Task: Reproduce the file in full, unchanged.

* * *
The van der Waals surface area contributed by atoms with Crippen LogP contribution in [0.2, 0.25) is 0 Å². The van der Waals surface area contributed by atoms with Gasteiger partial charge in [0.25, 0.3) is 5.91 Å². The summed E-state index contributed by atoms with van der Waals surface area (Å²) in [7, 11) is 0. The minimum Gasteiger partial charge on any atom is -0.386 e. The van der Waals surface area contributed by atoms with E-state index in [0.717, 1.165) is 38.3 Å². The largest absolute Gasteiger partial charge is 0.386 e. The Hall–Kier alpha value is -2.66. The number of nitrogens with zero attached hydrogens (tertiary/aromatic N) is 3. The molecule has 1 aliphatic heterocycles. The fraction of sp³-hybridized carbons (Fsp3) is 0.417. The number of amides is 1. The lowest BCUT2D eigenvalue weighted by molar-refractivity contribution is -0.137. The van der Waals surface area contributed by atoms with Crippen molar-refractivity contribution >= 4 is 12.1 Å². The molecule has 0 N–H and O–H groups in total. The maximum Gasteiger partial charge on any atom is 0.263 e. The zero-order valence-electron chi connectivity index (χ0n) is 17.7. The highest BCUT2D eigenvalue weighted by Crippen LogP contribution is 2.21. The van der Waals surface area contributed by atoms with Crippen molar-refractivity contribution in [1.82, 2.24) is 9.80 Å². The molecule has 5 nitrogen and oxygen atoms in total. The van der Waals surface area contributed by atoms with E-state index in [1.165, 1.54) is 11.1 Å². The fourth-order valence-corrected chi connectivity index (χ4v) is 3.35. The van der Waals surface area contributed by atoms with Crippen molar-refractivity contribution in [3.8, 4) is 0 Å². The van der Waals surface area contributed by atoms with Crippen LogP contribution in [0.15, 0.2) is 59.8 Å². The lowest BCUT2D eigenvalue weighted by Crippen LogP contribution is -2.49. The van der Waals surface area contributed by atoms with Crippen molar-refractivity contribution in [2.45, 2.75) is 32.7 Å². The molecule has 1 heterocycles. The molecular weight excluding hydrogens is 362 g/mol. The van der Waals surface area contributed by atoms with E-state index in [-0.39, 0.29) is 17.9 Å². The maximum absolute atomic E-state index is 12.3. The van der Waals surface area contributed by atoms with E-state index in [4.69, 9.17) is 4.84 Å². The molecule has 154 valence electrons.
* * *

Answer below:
The van der Waals surface area contributed by atoms with Crippen LogP contribution in [0.2, 0.25) is 0 Å². The van der Waals surface area contributed by atoms with Gasteiger partial charge in [0.25, 0.3) is 5.91 Å². The summed E-state index contributed by atoms with van der Waals surface area (Å²) in [7, 11) is 0. The minimum Gasteiger partial charge on any atom is -0.386 e. The van der Waals surface area contributed by atoms with E-state index in [0.717, 1.165) is 38.3 Å². The largest absolute Gasteiger partial charge is 0.386 e. The Hall–Kier alpha value is -2.66. The number of nitrogens with zero attached hydrogens (tertiary/aromatic N) is 3. The molecule has 1 aliphatic heterocycles. The fraction of sp³-hybridized carbons (Fsp3) is 0.417. The number of amides is 1. The lowest BCUT2D eigenvalue weighted by molar-refractivity contribution is -0.137. The van der Waals surface area contributed by atoms with Crippen molar-refractivity contribution >= 4 is 12.1 Å². The molecule has 0 N–H and O–H groups in total. The maximum Gasteiger partial charge on any atom is 0.263 e. The zero-order valence-electron chi connectivity index (χ0n) is 17.7. The highest BCUT2D eigenvalue weighted by Crippen LogP contribution is 2.21. The van der Waals surface area contributed by atoms with Crippen molar-refractivity contribution in [1.82, 2.24) is 9.80 Å². The molecule has 5 nitrogen and oxygen atoms in total. The van der Waals surface area contributed by atoms with E-state index in [1.165, 1.54) is 11.1 Å². The fourth-order valence-corrected chi connectivity index (χ4v) is 3.35. The van der Waals surface area contributed by atoms with Crippen molar-refractivity contribution in [3.8, 4) is 0 Å². The van der Waals surface area contributed by atoms with Crippen LogP contribution in [0.15, 0.2) is 59.8 Å². The lowest BCUT2D eigenvalue weighted by Crippen LogP contribution is -2.49. The van der Waals surface area contributed by atoms with Crippen molar-refractivity contribution in [2.45, 2.75) is 32.7 Å². The molecule has 1 heterocycles. The molecular weight excluding hydrogens is 362 g/mol. The van der Waals surface area contributed by atoms with E-state index in [-0.39, 0.29) is 17.9 Å². The maximum absolute atomic E-state index is 12.3. The van der Waals surface area contributed by atoms with E-state index in [4.69, 9.17) is 4.84 Å². The molecule has 154 valence electrons.